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Economic Insight

ICAEW Business Confidence Monitor (BCM): Northern England

Business Confidence Index slips further amid supply-side problems

Q2 2022: The latest Business Confidence Monitor (BCM) shows business sentiment weakening across most of the UK. As economic conditions tighten, businesses are facing significant challenges, particularly on the supply-side, that could hinder future growth. Input costs are increasing sharply, while salaries are rising in response to recruitment difficulties and labour shortages. This is despite companies experiencing strong sales growth as they continue to recover from the pandemic.

The results are based on telephone interviews with ICAEW Chartered Accountants that took place between 17 January and 21 April 2022.

  • Northern England’s Business Confidence Index has weakened considerably in Q2 2022.
  • Businesses nevertheless have experienced strong domestic sales growth which they expect to continue, while the outlook for export is more muted.
  • Companies continue to face supply-side issues. Input costs are rising steeply and are expected to increase at the fastest rate across the UK in the year ahead.
  • Labour costs are also rising, both through stronger employment growth and higher wages.
  • Higher wages are probably linked to widespread issues with staff turnover and the availability of non-management skills.

Transport problems also remain a prominent growing challenge, while the tax burden has moved to the fore. 

Business confidence in Northern England

The Business Confidence Index for Northern England has weakened markedly in Q2 2022. At +12.9, the region stands at the lower end of the index, with only companies in Scotland having a lower reading. As in most other regions in the UK, while businesses are achieving healthy increases in sales, they are also having to contend with a number of growing challenges, particularly with respect to labour market frictions and higher input costs. 

Domestic sales and exports growth

Businesses are currently seeing strong sales growth, following the low levels during the pandemic. In domestic markets, sales increased by 5.7% year-on-year in Q2 2022, the fastest rate since mid-2008. And in the year ahead, businesses anticipate a further rise. Export growth has been more modest, at 2.6% in Q2 2022, marginally slower than the national figure. The outlook for exports is also fairly muted, meaning that only companies in the North West have weaker expectations. It is possible that Brexit-induced trade frictions could be playing a role here, given that exporters in the region are among the most reliant on the EU market.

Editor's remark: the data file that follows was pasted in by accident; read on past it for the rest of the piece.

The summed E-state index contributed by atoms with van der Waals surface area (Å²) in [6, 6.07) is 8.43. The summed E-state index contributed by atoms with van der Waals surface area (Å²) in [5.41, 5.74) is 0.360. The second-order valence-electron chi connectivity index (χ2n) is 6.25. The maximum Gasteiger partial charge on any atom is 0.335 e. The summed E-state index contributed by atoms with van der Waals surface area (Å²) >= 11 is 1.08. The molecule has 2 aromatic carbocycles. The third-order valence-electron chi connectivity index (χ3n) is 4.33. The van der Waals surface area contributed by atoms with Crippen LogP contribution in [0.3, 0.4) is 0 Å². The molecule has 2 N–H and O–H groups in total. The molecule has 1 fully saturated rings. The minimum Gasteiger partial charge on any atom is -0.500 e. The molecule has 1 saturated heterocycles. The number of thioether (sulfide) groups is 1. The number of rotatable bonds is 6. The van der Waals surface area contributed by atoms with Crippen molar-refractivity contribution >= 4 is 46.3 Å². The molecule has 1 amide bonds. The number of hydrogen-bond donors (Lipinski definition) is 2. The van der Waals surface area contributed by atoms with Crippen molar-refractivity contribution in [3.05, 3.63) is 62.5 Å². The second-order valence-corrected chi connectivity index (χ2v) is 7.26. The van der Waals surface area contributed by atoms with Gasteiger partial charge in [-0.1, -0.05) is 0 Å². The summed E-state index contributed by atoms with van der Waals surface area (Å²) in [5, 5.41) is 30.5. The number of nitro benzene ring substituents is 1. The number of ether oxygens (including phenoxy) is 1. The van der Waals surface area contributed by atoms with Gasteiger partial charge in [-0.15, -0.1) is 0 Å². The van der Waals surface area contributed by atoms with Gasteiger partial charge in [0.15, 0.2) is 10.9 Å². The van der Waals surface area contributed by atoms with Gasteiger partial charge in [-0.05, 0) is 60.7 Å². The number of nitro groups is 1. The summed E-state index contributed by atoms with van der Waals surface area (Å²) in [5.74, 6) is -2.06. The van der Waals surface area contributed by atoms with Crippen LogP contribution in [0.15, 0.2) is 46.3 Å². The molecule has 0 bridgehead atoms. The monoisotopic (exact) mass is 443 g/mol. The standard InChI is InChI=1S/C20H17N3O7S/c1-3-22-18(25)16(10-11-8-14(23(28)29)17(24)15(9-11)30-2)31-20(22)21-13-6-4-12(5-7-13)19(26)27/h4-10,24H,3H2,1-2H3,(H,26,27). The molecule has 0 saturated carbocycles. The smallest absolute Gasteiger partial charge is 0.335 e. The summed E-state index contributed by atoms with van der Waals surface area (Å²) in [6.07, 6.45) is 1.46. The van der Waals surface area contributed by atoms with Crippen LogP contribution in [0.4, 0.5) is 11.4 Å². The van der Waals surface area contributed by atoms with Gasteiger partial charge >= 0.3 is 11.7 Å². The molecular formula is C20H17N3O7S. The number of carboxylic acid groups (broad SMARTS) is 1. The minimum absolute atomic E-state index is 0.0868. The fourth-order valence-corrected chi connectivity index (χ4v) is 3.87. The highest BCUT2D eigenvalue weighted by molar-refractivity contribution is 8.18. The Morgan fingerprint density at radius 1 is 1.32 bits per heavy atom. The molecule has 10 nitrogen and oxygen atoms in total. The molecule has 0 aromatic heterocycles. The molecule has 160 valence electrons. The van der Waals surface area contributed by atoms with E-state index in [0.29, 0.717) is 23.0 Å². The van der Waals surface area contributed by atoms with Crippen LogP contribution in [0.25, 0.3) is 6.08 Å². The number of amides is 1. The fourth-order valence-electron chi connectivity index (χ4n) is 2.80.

Input prices, selling prices and profits

Business sentiment is being weighed down by mounting cost pressures. Against a backdrop of supply-chain disruptions and heightened global commodity prices, annual input price inflation in Q2 2022 stands at 4.5%. This is the joint fastest rate, along with Wales and Yorkshire & Humber, across the UK. Further still, businesses expect input price inflation of 5% over the next year, which is the strongest projection across all UK nations and regions. The motor manufacturing and chemicals sectors, both important in the north, are particularly exposed to global cost rises.

To try and offset this, businesses are pushing up their selling prices charged to customers. In the year to Q2 2022, selling prices are 2.6% higher than the previous 12 months and a 3.1% increase is planned for the coming year. The net effect of higher prices and sales is that profits are growing sharply. These increased by 5.0% in Q2 2022, with similar growth forecast.

Labour market

As well as input cost pressures, businesses face higher labour costs. Employment growth has picked up, increasing by 2.6% in Q2 2022, and is expected to be 3.1% higher by Q2 2023. Average total salary growth has also gathered pace, with a 3.1% rise over the last year. This marks the sharpest increase in over a decade. A similar 3.2% rise is planned for next 12 months. 

Business challenges

Higher salaries appear to be an attempt by businesses to tackle the current labour market difficulties they face. These difficulties stem from companies all trying to recruit workers at the same time, and have been exacerbated by post-Brexit limits on hiring workers from the EU, and by people exiting the labour market during the pandemic. Indeed, the availability of non-management skills is a growing issue for 45% of companies, the highest rate seen in the region since the survey began. Staff turnover is also a growing source of difficulty for 40% of businesses, the joint highest rate ever seen in the region, alongside the previous quarter. 

The proportion of companies being increasingly challenged by transport problems (29%) is well above the region’s historical norms. This may reflect ongoing shortages in the supply of HGV drivers, as well as port delays due to Brexit. Another challenge that has risen in prominence is the tax burden. This is now a pressing issue for just under a quarter of companies, the highest rate in the region since mid-2011. 


The recovery in demand, coupled with emerging capacity constraints, has caused businesses to boost their investment plans. Growth in both capital investment and Research & Development (R&D) budgets have returned to pre-pandemic norms, at 3.6% and 2.5% respectively. Companies also plan further, albeit slower, increases over the next year, of 2.3% and 1.8% respectively.